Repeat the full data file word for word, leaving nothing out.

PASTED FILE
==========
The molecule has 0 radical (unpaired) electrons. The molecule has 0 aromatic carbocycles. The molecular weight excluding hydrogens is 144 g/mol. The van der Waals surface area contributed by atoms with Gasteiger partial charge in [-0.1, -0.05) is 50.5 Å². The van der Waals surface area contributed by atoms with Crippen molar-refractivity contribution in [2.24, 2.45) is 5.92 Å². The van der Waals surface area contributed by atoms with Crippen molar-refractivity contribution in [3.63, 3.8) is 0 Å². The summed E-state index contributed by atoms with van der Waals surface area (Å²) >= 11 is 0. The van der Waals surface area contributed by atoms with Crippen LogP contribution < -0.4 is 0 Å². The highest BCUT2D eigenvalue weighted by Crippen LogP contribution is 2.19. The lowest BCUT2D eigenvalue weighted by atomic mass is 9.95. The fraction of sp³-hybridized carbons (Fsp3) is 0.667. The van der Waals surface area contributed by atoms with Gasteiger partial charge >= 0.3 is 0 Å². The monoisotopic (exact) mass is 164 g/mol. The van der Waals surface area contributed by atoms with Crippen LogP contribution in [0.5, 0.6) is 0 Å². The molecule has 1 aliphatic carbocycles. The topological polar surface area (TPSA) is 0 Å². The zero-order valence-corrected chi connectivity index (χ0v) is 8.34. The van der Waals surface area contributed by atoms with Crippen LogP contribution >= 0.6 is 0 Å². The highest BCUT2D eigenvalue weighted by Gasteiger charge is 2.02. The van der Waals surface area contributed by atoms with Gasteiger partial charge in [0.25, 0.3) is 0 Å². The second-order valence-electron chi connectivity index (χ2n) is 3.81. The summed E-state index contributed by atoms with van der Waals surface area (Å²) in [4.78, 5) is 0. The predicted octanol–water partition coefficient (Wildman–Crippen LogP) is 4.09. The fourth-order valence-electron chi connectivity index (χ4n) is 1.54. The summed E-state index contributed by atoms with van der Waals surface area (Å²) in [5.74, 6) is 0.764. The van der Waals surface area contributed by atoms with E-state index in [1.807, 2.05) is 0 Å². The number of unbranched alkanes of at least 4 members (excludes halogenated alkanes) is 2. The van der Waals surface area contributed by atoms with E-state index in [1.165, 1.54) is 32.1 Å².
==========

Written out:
The molecule has 0 radical (unpaired) electrons. The molecule has 0 aromatic carbocycles. The molecular weight excluding hydrogens is 144 g/mol. The van der Waals surface area contributed by atoms with Gasteiger partial charge in [-0.1, -0.05) is 50.5 Å². The van der Waals surface area contributed by atoms with Crippen molar-refractivity contribution in [2.24, 2.45) is 5.92 Å². The van der Waals surface area contributed by atoms with Crippen molar-refractivity contribution in [3.63, 3.8) is 0 Å². The summed E-state index contributed by atoms with van der Waals surface area (Å²) >= 11 is 0. The van der Waals surface area contributed by atoms with Crippen LogP contribution < -0.4 is 0 Å². The highest BCUT2D eigenvalue weighted by Crippen LogP contribution is 2.19. The lowest BCUT2D eigenvalue weighted by atomic mass is 9.95. The fraction of sp³-hybridized carbons (Fsp3) is 0.667. The van der Waals surface area contributed by atoms with Gasteiger partial charge >= 0.3 is 0 Å². The monoisotopic (exact) mass is 164 g/mol. The van der Waals surface area contributed by atoms with Crippen LogP contribution in [0.5, 0.6) is 0 Å². The molecule has 1 aliphatic carbocycles. The topological polar surface area (TPSA) is 0 Å². The zero-order valence-corrected chi connectivity index (χ0v) is 8.34. The van der Waals surface area contributed by atoms with Crippen LogP contribution >= 0.6 is 0 Å². The highest BCUT2D eigenvalue weighted by Gasteiger charge is 2.02. The van der Waals surface area contributed by atoms with Gasteiger partial charge in [0.25, 0.3) is 0 Å². The second-order valence-electron chi connectivity index (χ2n) is 3.81. The summed E-state index contributed by atoms with van der Waals surface area (Å²) in [4.78, 5) is 0. The predicted octanol–water partition coefficient (Wildman–Crippen LogP) is 4.09. The fourth-order valence-electron chi connectivity index (χ4n) is 1.54. The summed E-state index contributed by atoms with van der Waals surface area (Å²) in [5.74, 6) is 0.764. The van der Waals surface area contributed by atoms with E-state index in [1.807, 2.05) is 0 Å². The number of unbranched alkanes of at least 4 members (excludes halogenated alkanes) is 2. The van der Waals surface area contributed by atoms with E-state index in [1.165, 1.54) is 32.1 Å².